Sr Advisor to the CEO at Avenga
Clinical trials are no plain sailing for the pharmaceutical industry. With the innovative technologies proliferation, the life sciences sector is turning to Virtual Clinical Trials (VCTs), seeing new possibilities in their capacity to change the drug development scenario. There are some clear benefits that virtual approach can bring to both patients and sponsors as opposed to the current outdated, inefficient and costly model of clinical trials. However, there are some challenges to consider with VCTs including data security management, their implementation in complex trial designs, and also providing trial conditions, training for patients, patient safety, data transmitting, etc.
During our recent webinar, we provided a venue for Pharmatech, Biotech, Drug Discovery & Development, and Healthtech professionals to examine the current state of virtual trials under the microscope and to demystify the process of conducting them.
Together with our special guest, Chuck Piccirillo, we discussed the technology potential enabling virtual trials, and also the mechanisms to facilitate participation in clinical trials, including partnerships among providers, sponsors, researchers, regulators and patients to maximize the benefits while reducing the risks.
Chuck Piccirillo, a CEO of Zealic Solutions, is a pioneering pharmaceutical industry innovator, business software executive, a strategist and a renowned expert in development, commercialization and deploying solutions for SaaS businesses, eClinical , Healthcare IT, PACS, and Medical Device industries working in both entrepreneurial and blue chip companies. Chuck was enthusiastic to share his over 30 years worth of experience, which is centered around creating systems and solutions in the healthcare and life sciences space.
Today, we are deep-diving into the likely future of virtual clinical trials and getting a view of some of the unorthodox strategies of the industry leaders in adoption and adapting to virtual trials.
When we talk about systems, it is important from the context perspective, that we’re all on the same page, in terms of it being more about the intersection between the ‘people process’ and technology. Chuck’s expertise lies with those complex systems, using them to really help transform parts of our industry, from a business perspective.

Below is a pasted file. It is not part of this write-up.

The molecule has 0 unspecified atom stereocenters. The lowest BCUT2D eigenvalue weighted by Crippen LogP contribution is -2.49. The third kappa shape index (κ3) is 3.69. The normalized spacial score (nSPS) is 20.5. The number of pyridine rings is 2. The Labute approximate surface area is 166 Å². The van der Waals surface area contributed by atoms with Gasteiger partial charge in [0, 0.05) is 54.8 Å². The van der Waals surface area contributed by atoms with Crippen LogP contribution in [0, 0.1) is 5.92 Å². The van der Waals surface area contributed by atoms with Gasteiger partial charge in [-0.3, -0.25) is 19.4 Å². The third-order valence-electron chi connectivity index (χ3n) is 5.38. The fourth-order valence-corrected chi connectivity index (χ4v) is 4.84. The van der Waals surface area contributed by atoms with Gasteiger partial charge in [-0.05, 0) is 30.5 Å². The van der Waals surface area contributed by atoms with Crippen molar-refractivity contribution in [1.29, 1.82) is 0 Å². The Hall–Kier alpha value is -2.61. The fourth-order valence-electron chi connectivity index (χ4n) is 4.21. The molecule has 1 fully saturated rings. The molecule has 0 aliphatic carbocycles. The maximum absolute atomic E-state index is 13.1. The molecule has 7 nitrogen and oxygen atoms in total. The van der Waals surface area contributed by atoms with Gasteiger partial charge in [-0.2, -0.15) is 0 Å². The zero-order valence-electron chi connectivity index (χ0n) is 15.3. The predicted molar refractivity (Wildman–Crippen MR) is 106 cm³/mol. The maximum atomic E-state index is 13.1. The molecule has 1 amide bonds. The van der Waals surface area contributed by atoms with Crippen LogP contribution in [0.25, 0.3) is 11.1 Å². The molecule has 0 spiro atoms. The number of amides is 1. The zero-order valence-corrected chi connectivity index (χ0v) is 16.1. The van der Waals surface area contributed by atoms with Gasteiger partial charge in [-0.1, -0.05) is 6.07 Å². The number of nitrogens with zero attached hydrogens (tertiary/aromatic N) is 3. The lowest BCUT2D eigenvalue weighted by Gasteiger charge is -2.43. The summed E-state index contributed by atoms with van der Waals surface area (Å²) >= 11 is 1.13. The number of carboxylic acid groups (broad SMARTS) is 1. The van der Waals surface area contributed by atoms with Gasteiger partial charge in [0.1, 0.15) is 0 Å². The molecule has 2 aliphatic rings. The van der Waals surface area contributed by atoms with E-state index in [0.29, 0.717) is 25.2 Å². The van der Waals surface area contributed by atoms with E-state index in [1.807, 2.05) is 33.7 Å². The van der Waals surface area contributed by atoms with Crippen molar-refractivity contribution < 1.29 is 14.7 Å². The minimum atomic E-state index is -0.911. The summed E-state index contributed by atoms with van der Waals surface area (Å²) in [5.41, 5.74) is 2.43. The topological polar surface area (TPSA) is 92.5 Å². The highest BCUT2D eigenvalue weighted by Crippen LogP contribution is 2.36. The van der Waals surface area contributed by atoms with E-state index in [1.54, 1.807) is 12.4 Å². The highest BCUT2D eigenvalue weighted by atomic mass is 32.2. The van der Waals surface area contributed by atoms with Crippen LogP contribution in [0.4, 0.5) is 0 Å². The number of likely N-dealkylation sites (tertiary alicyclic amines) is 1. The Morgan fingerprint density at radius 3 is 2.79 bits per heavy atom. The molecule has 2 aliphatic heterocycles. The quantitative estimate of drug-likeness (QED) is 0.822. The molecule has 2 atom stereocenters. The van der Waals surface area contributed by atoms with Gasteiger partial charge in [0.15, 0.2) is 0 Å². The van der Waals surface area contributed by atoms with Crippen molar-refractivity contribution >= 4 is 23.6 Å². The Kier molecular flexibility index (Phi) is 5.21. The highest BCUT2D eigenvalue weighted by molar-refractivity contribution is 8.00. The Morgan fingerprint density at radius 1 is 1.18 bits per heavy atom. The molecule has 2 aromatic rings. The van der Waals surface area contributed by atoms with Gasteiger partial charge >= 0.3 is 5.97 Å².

He had the unique opportunity of actually being involved in pioneering an industry. It was centered around digital stress echo in the healthcare medical imaging world. Chuck spent a number of years after that involved in transforming a business and its systems from analogue imaging to digital imaging. Since moving to virtual clinical trials, there is a major ongoing transformation initiative within the industry, all his experience pioneering and transforming are key as they are highly applicable and very relative today.
Many may be thinking ‘I’m not as familiar with clinical trials as I’m more involved in the art of software development’. The ongoing transition, from centralized or traditional clinical trials to decentralized, is very analogous, Chuck says, to taking a software company or software development team that is all co-located in an office and then running that project virtually, meaning that everybody is working in their homes. We are not too far from that today, considering the impact the pandemic has had on altering how and where we work.
We all can appreciate the challenges and dynamics that come with such changes. When you start to look at the applicability of virtual clinical trials, the number one thing which stands out as a little bit different is that clinical trials are complicated and they are very complex projects. The complexity is exacerbated by the fact that from one clinical trial to the next, you’re sitting with another degree of variability, whether it’s the country you’re working in, whether it’s the systems you actually have to use, what therapeutic areas are involved, etc.
So you have this very complex project that was more centralized around an investigator (doctor) who really did a lot of the coordination and activities associated with it. The shift to virtual clinical trials (VCT) is now you are decentralizing those things; like breaking people out of an office and sending them off/home to work there. In clinical trials, the patient, through the investigator, is recruited, is qualified, is randomized, and the drug is administered. Treatment and monitoring has to occur throughout the clinical trial and they also are all centered around the investigator at the doctor’s office. Moving to a virtual approach, that is virtual clinical trials, we are essentially saying that we have to remove all of that and now deal with the fact that the patient (subject) is going to stay, for the most part, at home. All those things, everything from recruitment all the way through to drug treatment and monitoring, are now all done virtually. This definitely ends up adding a significant level of complexity to running that clinical trial and dealing with all the logistics associated with it. And from Chuck’s perspective, he believes that is what the industry is going through right now. Up to the start of this pandemic, we all were trying to figure out how to move towards virtual clinical trials. Realistically, about a year ago the greatest amount of energy expended was in trying to make that shift.